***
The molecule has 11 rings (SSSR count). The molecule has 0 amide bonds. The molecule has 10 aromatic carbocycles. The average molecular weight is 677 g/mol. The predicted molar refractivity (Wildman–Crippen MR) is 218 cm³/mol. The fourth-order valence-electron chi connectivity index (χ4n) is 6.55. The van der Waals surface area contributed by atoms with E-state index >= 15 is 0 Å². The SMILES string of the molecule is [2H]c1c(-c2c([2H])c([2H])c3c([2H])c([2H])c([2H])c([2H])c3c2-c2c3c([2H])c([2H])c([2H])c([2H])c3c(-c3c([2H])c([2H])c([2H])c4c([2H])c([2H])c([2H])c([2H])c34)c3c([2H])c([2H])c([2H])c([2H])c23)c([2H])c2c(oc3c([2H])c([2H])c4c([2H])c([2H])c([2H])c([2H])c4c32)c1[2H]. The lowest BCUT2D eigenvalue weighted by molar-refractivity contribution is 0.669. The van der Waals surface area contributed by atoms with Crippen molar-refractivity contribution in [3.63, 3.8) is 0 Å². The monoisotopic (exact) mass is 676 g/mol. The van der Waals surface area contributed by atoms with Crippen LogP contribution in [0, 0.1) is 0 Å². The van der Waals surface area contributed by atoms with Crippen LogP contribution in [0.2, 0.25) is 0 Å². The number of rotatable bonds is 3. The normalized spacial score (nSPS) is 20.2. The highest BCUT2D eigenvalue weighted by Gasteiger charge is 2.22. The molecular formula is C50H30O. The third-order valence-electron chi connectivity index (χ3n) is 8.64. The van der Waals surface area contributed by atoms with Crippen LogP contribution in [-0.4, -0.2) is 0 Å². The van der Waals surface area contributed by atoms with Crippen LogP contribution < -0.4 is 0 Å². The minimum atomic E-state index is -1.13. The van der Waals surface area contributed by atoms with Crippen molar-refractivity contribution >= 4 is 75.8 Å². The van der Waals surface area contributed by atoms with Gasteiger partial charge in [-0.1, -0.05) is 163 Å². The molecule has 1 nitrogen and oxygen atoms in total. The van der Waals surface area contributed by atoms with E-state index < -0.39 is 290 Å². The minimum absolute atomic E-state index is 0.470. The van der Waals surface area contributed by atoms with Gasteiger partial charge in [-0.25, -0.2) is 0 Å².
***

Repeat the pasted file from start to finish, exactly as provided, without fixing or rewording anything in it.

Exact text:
The molecule has 11 rings (SSSR count). The molecule has 0 amide bonds. The molecule has 10 aromatic carbocycles. The average molecular weight is 677 g/mol. The predicted molar refractivity (Wildman–Crippen MR) is 218 cm³/mol. The fourth-order valence-electron chi connectivity index (χ4n) is 6.55. The van der Waals surface area contributed by atoms with E-state index >= 15 is 0 Å². The SMILES string of the molecule is [2H]c1c(-c2c([2H])c([2H])c3c([2H])c([2H])c([2H])c([2H])c3c2-c2c3c([2H])c([2H])c([2H])c([2H])c3c(-c3c([2H])c([2H])c([2H])c4c([2H])c([2H])c([2H])c([2H])c34)c3c([2H])c([2H])c([2H])c([2H])c23)c([2H])c2c(oc3c([2H])c([2H])c4c([2H])c([2H])c([2H])c([2H])c4c32)c1[2H]. The lowest BCUT2D eigenvalue weighted by molar-refractivity contribution is 0.669. The van der Waals surface area contributed by atoms with Crippen molar-refractivity contribution in [3.63, 3.8) is 0 Å². The monoisotopic (exact) mass is 676 g/mol. The van der Waals surface area contributed by atoms with Crippen LogP contribution in [0, 0.1) is 0 Å². The van der Waals surface area contributed by atoms with Crippen LogP contribution in [0.2, 0.25) is 0 Å². The number of rotatable bonds is 3. The normalized spacial score (nSPS) is 20.2. The highest BCUT2D eigenvalue weighted by Gasteiger charge is 2.22. The molecular formula is C50H30O. The third-order valence-electron chi connectivity index (χ3n) is 8.64. The van der Waals surface area contributed by atoms with Crippen LogP contribution in [-0.4, -0.2) is 0 Å². The van der Waals surface area contributed by atoms with Crippen LogP contribution < -0.4 is 0 Å². The minimum atomic E-state index is -1.13. The van der Waals surface area contributed by atoms with Crippen molar-refractivity contribution >= 4 is 75.8 Å². The van der Waals surface area contributed by atoms with Gasteiger partial charge in [-0.1, -0.05) is 163 Å². The molecule has 1 nitrogen and oxygen atoms in total. The van der Waals surface area contributed by atoms with E-state index < -0.39 is 290 Å². The minimum absolute atomic E-state index is 0.470. The van der Waals surface area contributed by atoms with Gasteiger partial charge in [-0.25, -0.2) is 0 Å².